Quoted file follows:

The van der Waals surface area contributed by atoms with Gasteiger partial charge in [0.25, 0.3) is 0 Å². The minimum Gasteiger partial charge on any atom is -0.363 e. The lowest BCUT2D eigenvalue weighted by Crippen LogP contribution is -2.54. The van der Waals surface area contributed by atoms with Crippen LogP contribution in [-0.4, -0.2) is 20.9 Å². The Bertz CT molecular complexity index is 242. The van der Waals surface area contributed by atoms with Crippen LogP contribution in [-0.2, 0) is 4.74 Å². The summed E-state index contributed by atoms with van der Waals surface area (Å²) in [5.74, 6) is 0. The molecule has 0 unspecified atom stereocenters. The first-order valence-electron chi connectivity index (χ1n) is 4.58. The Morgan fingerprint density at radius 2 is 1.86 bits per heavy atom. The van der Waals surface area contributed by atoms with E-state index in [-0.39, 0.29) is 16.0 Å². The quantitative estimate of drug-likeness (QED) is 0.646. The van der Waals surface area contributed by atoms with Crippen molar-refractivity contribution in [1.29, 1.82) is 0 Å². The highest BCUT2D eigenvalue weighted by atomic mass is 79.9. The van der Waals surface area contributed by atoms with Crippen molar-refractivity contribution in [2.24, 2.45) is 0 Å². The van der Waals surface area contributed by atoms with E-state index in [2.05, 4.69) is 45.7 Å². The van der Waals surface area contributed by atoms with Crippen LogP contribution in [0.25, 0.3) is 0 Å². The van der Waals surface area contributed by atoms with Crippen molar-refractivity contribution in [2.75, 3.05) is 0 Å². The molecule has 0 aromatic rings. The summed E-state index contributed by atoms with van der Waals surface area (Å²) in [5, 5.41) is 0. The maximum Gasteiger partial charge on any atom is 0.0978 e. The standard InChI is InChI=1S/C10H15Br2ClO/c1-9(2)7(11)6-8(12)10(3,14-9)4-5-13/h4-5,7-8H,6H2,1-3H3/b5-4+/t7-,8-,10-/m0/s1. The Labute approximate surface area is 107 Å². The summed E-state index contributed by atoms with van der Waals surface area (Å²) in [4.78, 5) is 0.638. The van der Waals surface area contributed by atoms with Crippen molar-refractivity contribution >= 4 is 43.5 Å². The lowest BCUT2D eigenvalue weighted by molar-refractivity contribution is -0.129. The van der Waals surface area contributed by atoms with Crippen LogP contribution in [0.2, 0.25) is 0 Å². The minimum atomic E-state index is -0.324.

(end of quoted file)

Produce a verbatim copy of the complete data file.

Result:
The van der Waals surface area contributed by atoms with Gasteiger partial charge in [0.25, 0.3) is 0 Å². The minimum Gasteiger partial charge on any atom is -0.363 e. The lowest BCUT2D eigenvalue weighted by Crippen LogP contribution is -2.54. The van der Waals surface area contributed by atoms with Crippen LogP contribution in [-0.4, -0.2) is 20.9 Å². The Bertz CT molecular complexity index is 242. The van der Waals surface area contributed by atoms with Crippen LogP contribution in [-0.2, 0) is 4.74 Å². The summed E-state index contributed by atoms with van der Waals surface area (Å²) in [5.74, 6) is 0. The molecule has 0 unspecified atom stereocenters. The first-order valence-electron chi connectivity index (χ1n) is 4.58. The Morgan fingerprint density at radius 2 is 1.86 bits per heavy atom. The van der Waals surface area contributed by atoms with E-state index in [-0.39, 0.29) is 16.0 Å². The quantitative estimate of drug-likeness (QED) is 0.646. The van der Waals surface area contributed by atoms with Crippen molar-refractivity contribution in [1.29, 1.82) is 0 Å². The highest BCUT2D eigenvalue weighted by atomic mass is 79.9. The van der Waals surface area contributed by atoms with Crippen molar-refractivity contribution in [2.24, 2.45) is 0 Å². The van der Waals surface area contributed by atoms with E-state index in [2.05, 4.69) is 45.7 Å². The van der Waals surface area contributed by atoms with Crippen LogP contribution in [0.25, 0.3) is 0 Å². The van der Waals surface area contributed by atoms with Crippen molar-refractivity contribution in [2.75, 3.05) is 0 Å². The molecule has 0 aromatic rings. The summed E-state index contributed by atoms with van der Waals surface area (Å²) in [5, 5.41) is 0. The maximum Gasteiger partial charge on any atom is 0.0978 e. The standard InChI is InChI=1S/C10H15Br2ClO/c1-9(2)7(11)6-8(12)10(3,14-9)4-5-13/h4-5,7-8H,6H2,1-3H3/b5-4+/t7-,8-,10-/m0/s1. The Labute approximate surface area is 107 Å². The summed E-state index contributed by atoms with van der Waals surface area (Å²) in [4.78, 5) is 0.638. The van der Waals surface area contributed by atoms with Crippen molar-refractivity contribution >= 4 is 43.5 Å². The lowest BCUT2D eigenvalue weighted by molar-refractivity contribution is -0.129. The van der Waals surface area contributed by atoms with Crippen LogP contribution in [0.2, 0.25) is 0 Å². The minimum atomic E-state index is -0.324.